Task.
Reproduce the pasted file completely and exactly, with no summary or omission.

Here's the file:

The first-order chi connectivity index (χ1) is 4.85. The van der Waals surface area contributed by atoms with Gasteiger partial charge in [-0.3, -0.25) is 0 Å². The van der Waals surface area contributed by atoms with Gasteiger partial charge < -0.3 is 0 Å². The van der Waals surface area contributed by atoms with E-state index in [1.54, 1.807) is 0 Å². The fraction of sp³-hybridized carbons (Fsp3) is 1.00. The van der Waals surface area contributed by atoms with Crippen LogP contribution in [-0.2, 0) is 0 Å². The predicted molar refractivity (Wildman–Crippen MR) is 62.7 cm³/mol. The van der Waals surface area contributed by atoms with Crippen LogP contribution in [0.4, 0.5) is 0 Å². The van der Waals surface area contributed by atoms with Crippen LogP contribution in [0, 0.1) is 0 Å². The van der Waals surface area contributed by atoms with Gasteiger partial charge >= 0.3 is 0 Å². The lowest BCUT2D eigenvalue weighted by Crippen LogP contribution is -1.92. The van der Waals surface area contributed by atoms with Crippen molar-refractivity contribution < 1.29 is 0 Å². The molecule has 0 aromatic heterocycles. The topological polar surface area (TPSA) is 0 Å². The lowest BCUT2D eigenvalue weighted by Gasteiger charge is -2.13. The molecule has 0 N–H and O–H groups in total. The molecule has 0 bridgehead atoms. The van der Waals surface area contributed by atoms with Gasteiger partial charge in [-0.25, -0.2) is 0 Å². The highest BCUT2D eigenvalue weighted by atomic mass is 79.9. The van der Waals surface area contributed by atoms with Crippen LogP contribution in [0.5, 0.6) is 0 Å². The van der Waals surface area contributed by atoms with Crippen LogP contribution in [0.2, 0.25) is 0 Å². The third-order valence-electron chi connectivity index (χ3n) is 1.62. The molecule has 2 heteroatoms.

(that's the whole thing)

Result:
The first-order chi connectivity index (χ1) is 4.85. The van der Waals surface area contributed by atoms with Gasteiger partial charge in [-0.3, -0.25) is 0 Å². The van der Waals surface area contributed by atoms with Gasteiger partial charge < -0.3 is 0 Å². The van der Waals surface area contributed by atoms with E-state index in [1.54, 1.807) is 0 Å². The fraction of sp³-hybridized carbons (Fsp3) is 1.00. The van der Waals surface area contributed by atoms with Crippen LogP contribution in [-0.2, 0) is 0 Å². The predicted molar refractivity (Wildman–Crippen MR) is 62.7 cm³/mol. The van der Waals surface area contributed by atoms with Crippen LogP contribution in [0.4, 0.5) is 0 Å². The van der Waals surface area contributed by atoms with Crippen LogP contribution in [0, 0.1) is 0 Å². The van der Waals surface area contributed by atoms with Gasteiger partial charge >= 0.3 is 0 Å². The lowest BCUT2D eigenvalue weighted by Crippen LogP contribution is -1.92. The van der Waals surface area contributed by atoms with Crippen molar-refractivity contribution < 1.29 is 0 Å². The molecule has 0 aromatic heterocycles. The topological polar surface area (TPSA) is 0 Å². The lowest BCUT2D eigenvalue weighted by Gasteiger charge is -2.13. The molecule has 0 N–H and O–H groups in total. The molecule has 0 bridgehead atoms. The van der Waals surface area contributed by atoms with Gasteiger partial charge in [-0.25, -0.2) is 0 Å². The highest BCUT2D eigenvalue weighted by atomic mass is 79.9. The van der Waals surface area contributed by atoms with Crippen LogP contribution in [0.5, 0.6) is 0 Å². The van der Waals surface area contributed by atoms with Crippen LogP contribution in [0.2, 0.25) is 0 Å². The third-order valence-electron chi connectivity index (χ3n) is 1.62. The molecule has 2 heteroatoms.